I don’t remember whether it was 2009 or 2010. (No, I am not going to do a Google search, sometimes not remembering has its own charm.) Mamata Banerjee, the then Railways Minister, had introduced the Duronto Express. My friend and I are fans of the Indian Railways and we got very excited about the non-stop Duronto Express between Mumbai and Ahmedabad. In our excitement, we imagined reaching each other’s homes in just three-four hours. And then I remember calling him to share my excitement. He pointed out, “Non-stop means saving a maximum of 20-25 minutes…not what you are imagining.” I logged on to the Railway’s website to check the arrival and departure time of the Duronto Express. He was right. I gasped in disbelief and thought, “Why didn’t I think like this?” I remember saying to myself, “You know, teachers have that X factor. They look beyond the obvious. That’s why they shape lives.”
He is not my teacher in the strictest sense of the term. But then, what’s in a dictionary definition? I met him years ago on the university campus where he was my senior. He’s my beautiful, tender, elegant version of a teacher who neither checked my examination papers nor gave me grades. Yet, he is one of my favourite teachers. We have lots of love, affection and respect for each other. We learn a lot from each other in our daily lives, even though we live in different cities now.
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I have derived my understanding of India, Gandhian philosophy, issues of identity, love, relationships and religion from my innumerable conversations with him. He’s the quintessential thinker, analyser and teacher. I am the quintessential storyteller. I write more letters to him. He talks to me much more.
I write in my notebook,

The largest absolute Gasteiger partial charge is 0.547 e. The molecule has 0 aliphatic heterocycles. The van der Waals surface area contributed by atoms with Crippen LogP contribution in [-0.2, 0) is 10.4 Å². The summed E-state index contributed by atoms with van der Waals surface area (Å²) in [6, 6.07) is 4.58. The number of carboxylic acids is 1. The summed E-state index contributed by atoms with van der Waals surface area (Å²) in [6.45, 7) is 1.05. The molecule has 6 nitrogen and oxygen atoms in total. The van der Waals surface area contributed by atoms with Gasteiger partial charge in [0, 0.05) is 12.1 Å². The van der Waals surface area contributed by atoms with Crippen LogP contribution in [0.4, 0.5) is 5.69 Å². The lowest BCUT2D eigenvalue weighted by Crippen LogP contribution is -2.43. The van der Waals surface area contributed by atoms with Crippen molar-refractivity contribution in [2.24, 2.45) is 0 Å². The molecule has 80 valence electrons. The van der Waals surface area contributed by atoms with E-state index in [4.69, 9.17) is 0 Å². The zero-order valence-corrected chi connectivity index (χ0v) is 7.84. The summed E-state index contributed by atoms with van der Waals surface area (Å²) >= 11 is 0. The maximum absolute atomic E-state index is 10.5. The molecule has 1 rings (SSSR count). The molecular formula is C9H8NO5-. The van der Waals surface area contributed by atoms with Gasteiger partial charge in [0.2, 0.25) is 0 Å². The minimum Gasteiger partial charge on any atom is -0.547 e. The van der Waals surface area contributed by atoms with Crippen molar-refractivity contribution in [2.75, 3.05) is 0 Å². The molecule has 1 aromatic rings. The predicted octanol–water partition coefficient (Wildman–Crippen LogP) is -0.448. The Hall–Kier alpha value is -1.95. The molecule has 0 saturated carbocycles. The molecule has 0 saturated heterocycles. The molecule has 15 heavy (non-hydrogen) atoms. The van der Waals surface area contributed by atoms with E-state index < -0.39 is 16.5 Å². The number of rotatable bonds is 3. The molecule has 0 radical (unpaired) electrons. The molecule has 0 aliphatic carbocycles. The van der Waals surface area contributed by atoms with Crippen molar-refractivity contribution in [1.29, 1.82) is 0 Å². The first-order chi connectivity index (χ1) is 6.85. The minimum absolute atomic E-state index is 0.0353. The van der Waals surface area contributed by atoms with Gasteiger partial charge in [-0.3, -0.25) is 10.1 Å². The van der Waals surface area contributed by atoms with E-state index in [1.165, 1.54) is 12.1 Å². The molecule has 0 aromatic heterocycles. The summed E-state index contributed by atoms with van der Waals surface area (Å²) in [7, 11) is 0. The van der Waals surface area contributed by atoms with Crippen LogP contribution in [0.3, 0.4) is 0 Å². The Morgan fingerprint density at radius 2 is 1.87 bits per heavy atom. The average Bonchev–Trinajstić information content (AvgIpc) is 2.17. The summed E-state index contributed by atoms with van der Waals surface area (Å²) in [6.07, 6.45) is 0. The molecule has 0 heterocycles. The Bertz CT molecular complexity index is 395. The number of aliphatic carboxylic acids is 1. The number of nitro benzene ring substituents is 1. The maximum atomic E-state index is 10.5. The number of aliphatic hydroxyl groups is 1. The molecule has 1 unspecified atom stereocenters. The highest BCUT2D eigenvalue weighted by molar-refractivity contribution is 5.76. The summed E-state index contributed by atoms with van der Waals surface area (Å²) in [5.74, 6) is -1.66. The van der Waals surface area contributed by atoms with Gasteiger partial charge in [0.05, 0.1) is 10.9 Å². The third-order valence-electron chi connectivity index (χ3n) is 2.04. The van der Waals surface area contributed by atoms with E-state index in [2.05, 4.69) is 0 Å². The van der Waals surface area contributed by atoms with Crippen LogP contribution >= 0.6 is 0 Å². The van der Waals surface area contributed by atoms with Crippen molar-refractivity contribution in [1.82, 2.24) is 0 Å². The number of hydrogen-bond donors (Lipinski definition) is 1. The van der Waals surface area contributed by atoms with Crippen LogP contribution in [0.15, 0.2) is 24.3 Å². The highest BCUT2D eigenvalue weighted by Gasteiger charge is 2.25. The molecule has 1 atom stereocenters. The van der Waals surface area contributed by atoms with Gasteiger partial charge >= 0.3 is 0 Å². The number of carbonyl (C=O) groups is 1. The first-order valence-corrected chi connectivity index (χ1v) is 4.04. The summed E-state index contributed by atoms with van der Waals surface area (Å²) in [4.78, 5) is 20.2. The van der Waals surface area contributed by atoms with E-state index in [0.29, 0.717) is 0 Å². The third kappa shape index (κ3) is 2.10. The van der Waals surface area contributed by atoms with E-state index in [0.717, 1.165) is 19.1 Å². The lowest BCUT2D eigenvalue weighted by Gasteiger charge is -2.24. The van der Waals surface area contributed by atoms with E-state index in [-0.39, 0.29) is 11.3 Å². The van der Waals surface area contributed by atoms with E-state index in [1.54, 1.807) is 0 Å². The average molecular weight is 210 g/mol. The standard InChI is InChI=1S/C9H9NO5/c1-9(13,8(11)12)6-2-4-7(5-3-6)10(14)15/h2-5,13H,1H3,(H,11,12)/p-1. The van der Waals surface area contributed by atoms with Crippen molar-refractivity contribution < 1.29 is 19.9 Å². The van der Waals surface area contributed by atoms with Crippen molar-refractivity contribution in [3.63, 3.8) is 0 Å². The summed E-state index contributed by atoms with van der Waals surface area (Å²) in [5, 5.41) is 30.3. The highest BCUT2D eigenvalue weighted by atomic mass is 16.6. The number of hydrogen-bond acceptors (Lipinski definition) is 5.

Write to me
I need words.
I complain about him not writing, I threaten to delete all the emails I’ve written over the years. He listens patiently and tells me as any ‘cool’ teacher in the world would say, “Let us celebrate our individual ways. I can talk to you from dusk to dawn. On anything. You can write to me about anything.” I agree. Life’s a collage.
He has the mind of a social scientist. I have the heart of an artist. I am a wanderer in spirit, even when I am not travelling. I look for homes in odd places outside my door. He carries home within him. He’s rooted like a banyan tree. I am restless but I feel strangely calm when we are talking, the same way I used to feel when talking to my father, who was a teacher much loved by his students. In my friend, I see traces of my parents’ love, care and protection.
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‘Conservative-Liberal’, I call him. I try to be a rebel like a teenager. He shows me a reason. I come up with excuses. But after a while, I see reason in his voice of reason, the same way my parents made me see reason when I was young.
Day after day, for the last 20 odd years, he has kept me addicted to social sciences and politics. Through our constant interactions, he has helped me to develop a perspective – whether on chai, music, cricket or electoral politics. I am lucky to have a mentor like him in my life.
When I feel sad or upset, I tell him, “I need to see a therapist.”
He says, “You don’t need one…You have me.”
He’s my memory, he’s my imagination. As a storyteller by passion, I celebrate both memory and imagination. He’s the friend, philosopher, teacher of my life. He teaches me, inspires me to fall in love with life. Every single day.